From coins and paper currency to digital and cryptocurrency payments, money has come a long way. People have used currency as a way of trading goods for centuries, and now, with the rise of technology, the way we use currency is shifting.
How Currency Found Its Place
Before currency existed, people directly exchanged goods through bartering. It began with food and tools and grew to include livestock and metals. People could barter items that held similar values as a form of payment.
In the 12th and 13th centuries, Chinese and European nations took an interest in paper currency and coins. It turned into an investment for people to earn through work, and banks came to be. Banks invented the concepts of insurance and bonds, which are financial services people still use today. It also helped organize credit and debt, which made it easier for kings to borrow money for the military and for merchants to borrow funds for their trades.
Countries now have central banks that are in charge of money supplies. In the United States, the Federal Reserve takes care of currency, as well as interest rates, inflation rates, and monetary policies. Instead of constantly printing cash and making coins, the Federal Reserve has government securities in the form of treasury bills to credit private banks with money. As banks lend and invest money, the supply increases. If the government wants to decrease the money supply, the Federal Reserve sells government bonds and deducts the price from the banks, leaving them with less money to spend.
The Invention of the Dollar
In the United States, paper currency called “The Continental” began circulation in 1775, and its value was based on dollar units. The dollar unit was a reference to a widely used Dutch currency at the time. However, it quickly lost its value because the government was unable to control how much people printed.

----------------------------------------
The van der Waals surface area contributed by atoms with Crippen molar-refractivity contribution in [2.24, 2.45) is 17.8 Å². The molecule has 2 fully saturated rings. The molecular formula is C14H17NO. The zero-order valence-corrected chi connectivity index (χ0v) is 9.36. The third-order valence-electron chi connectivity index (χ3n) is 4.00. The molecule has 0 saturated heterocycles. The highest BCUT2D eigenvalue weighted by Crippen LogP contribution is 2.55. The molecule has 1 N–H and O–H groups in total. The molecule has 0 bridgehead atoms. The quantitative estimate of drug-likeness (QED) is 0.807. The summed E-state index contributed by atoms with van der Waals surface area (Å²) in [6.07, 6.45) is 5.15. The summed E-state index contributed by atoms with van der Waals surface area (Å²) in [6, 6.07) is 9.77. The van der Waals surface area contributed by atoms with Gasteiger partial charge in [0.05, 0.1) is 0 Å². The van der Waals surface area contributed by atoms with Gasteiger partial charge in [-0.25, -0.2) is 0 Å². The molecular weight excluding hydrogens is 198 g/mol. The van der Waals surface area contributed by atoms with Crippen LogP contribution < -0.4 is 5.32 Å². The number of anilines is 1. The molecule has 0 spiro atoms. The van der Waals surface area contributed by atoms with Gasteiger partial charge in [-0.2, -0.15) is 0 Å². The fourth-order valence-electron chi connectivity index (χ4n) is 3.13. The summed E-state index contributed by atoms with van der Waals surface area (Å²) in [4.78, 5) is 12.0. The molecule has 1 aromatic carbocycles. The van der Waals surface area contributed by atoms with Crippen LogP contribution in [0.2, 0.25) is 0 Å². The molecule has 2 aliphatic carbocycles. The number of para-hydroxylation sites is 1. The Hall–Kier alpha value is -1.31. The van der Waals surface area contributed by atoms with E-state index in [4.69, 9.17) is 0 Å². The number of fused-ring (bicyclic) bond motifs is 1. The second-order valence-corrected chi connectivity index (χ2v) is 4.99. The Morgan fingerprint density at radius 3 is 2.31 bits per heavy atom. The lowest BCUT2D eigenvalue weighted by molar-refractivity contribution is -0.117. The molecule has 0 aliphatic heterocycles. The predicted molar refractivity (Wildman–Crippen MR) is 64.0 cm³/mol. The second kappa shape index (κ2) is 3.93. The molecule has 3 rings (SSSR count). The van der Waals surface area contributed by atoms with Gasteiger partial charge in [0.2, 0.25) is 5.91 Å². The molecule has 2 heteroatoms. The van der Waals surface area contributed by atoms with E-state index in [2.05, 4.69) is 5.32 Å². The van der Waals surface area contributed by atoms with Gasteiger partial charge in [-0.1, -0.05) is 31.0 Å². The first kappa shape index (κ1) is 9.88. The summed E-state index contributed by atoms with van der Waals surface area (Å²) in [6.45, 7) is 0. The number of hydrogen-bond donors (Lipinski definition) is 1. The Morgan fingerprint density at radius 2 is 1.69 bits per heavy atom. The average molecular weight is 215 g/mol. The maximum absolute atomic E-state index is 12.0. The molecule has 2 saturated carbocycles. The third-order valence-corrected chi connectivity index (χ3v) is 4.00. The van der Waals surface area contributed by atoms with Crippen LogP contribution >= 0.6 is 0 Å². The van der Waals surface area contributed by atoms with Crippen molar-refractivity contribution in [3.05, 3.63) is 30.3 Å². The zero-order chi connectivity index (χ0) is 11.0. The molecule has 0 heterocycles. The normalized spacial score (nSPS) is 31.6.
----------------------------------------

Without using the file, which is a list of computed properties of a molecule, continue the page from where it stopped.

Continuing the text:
In 1786, the government began to authorize the dollar, and by 1792, Congress passed a law to create the U.S. Mint and print money. However, it wasn’t until the Civil War in 1861 when the government started to regularly print out U.S. money for general circulation.
The first bank-issued charge card was invented in 1946 by Brooklyn banker John Biggins. Purchases were forwarded to the bank, which was the middleman that paid the merchants and then obtained payment from the customer in what was known as the “closed-loop” system. Shortly thereafter, other banks began their own charge card systems, which gave way in the late 50s to the modern-day consumer credit card, meaning that customers no longer had to pay the card in full each month, but rather could carry a balance for a nominal fee.
Prior to credit cards, currency as the means of exchange was cumbersome. Since their inception, credit cards have offered significant advantages over other forms of money: they’re more easily portable and are more secure, as they provide a means of exchange while having no intrinsic value themselves.
Today, credit and debit cards reign supreme as the most used non-cash forms of payment, although other forms of payment are constantly evolving. Device-to-device payments—which let consumers to pay with mobile devices without needing cash or cards—are steadily gaining popularity, as are mobile apps that let you transfer money directly to friends or between bank accounts.
At CBC National Bank, our goal is to help make your banking experience as simple and convenient as possible. We offer e-banking services ranging from paying bills, receiving e-statements, checking balances, making transfers, and ordering checks.
If you’re not near a computer, CBC also offers mobile banking so you can make payments and check your account when you’re on the go. Our mobile banking app allows payments, check deposits, and fund transfers. In addition, we offer the ability to find a local branch on our app if you need to make an in-person visit to our banks. Other services offered at our banks include applying for our card services, setting up business accounts, and taking out loans and mortgages.
We’ve come a long way from the currency systems of days past! With CBC’s mobile and e-banking services you can bank anytime, anywhere. To learn more about our services, visit our website today.